From owning as much as 45 million Facebook shares, early investor Peter Thiel now holds less than 10,000 after massive dump.
At the time of Facebook’s (NASDAQ:FB) IPO in 2012 early investor Peter Thiel owned 2.5% of the social media giant. Now he holds just 0.000004% of the company’s outstanding stock. This is after selling 53,602 FB shares last week, leaving him with a tiny stake of 9,948 shares.
Based on Facebook’s closing price on Monday, Thiel’s remaining stake is worth a little over $2 million. At the time of Facebook’s IPO, Thiel held 44.7 million shares of the company. The stake would be worth nearly $10 billion if he hadn’t disposed of it over the years.
Interestingly, Thiel’s move is coinciding with his former colleague at PayPal Elon Musk labelling Facebook “lame” while promoting the #DeleteFacebook campaign.
Facebook currently has bigger problems than Elon Musk’s tweets.
The 2020 U.S. general election presents a challenge to Facebook’s profits and growth. Last month, the social media giant reported that expenses had increased 51% year-on-year in 2019. This was primarily related to investments made in improving privacy and security on the platform. CEO Mark Zuckerberg has said that 2020 is going to be an “intense year.”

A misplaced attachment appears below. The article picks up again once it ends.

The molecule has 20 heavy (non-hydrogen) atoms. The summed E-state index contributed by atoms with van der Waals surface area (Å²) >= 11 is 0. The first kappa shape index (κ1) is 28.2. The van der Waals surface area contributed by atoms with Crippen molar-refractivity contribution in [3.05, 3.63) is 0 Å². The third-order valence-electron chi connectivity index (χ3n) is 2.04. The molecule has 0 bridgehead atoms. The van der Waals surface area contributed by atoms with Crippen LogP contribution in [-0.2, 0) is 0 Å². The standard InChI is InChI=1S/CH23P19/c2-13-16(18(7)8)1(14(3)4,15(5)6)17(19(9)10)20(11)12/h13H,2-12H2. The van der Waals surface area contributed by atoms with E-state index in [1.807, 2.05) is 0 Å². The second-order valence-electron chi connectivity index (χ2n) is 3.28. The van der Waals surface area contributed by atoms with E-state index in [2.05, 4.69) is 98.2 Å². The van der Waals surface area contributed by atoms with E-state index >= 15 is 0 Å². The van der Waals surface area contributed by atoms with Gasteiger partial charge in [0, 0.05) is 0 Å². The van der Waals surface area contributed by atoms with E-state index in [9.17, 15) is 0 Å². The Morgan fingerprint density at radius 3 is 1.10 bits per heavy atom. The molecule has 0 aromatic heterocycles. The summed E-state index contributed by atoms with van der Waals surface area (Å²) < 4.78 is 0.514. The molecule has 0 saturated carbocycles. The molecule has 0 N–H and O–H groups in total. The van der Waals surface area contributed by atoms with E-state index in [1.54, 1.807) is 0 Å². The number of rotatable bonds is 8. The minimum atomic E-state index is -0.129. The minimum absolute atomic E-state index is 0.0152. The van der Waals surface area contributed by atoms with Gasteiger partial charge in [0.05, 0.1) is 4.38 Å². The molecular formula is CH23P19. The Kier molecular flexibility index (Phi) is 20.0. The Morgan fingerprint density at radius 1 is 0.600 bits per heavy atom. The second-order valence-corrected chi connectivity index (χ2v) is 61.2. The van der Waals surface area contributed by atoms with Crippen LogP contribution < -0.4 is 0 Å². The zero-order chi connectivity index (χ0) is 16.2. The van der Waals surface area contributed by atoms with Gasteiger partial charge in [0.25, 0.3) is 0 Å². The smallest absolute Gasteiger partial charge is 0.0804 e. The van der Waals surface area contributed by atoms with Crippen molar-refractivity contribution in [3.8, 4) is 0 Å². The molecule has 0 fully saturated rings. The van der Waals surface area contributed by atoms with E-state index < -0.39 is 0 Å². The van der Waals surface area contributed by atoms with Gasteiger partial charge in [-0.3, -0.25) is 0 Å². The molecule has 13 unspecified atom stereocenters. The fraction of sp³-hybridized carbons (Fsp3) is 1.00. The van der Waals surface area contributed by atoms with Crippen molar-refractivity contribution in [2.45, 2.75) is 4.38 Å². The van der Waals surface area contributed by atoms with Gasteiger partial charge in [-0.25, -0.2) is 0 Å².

Already, controversy is brewing over Facebook’s political ad policies. Unlike other social media platforms, which have either decided to stop political ads altogether or fact-check, Facebook has stated it will do neither. Instead, Zuckerberg has said that users should “make their own judgments.” Zuckerberg says he doesn’t believe “a private company should be censoring politicians or news.”
The controversial move has propelled more prominent figures to join the #DeleteFacebook movement. Famous personalities who have quit the social media platform in the recent past include horror writer Stephen King, comedian Sacha Baron Cohen and Apple co-founder Steve Wozniak.
Co-founder of Facebook-owned WhatsApp Brian Acton has also urged users to quit the platform.
Ironically, it is Thiel who reportedly advised Mark Zuckerberg to maintain the controversial ad policy. Thiel, who holds conservative views, is one of the most prominent supporters of Donald Trump in Silicon Valley. In 2019 Trump was the biggest political ad spender on Facebook among the 2020 presidential candidates, according to The Guardian.
The outcome of the U.S. presidential election could also throw a wrench in the works for the tech giant. The current Republican administration has increased regulatory scrutiny but it could especially get worse for Facebook if a Democrat were to win the presidency.
Democratic presidential candidates such as Elizabeth Warren and Bernie Sanders, who is currently leading nationally for the party’s nomination race, have proposed breaking up Big Tech.
By reducing his interest in Facebook to a relatively minuscule stake, Peter Thiel is simply doing the smart thing. In the 2020 election cycle, it could get worse before it gets better for the social media platform.
Disclaimer: The opinions expressed in this article do not necessarily reflect the views of CCN.com.
This article was edited by Sam Bourgi.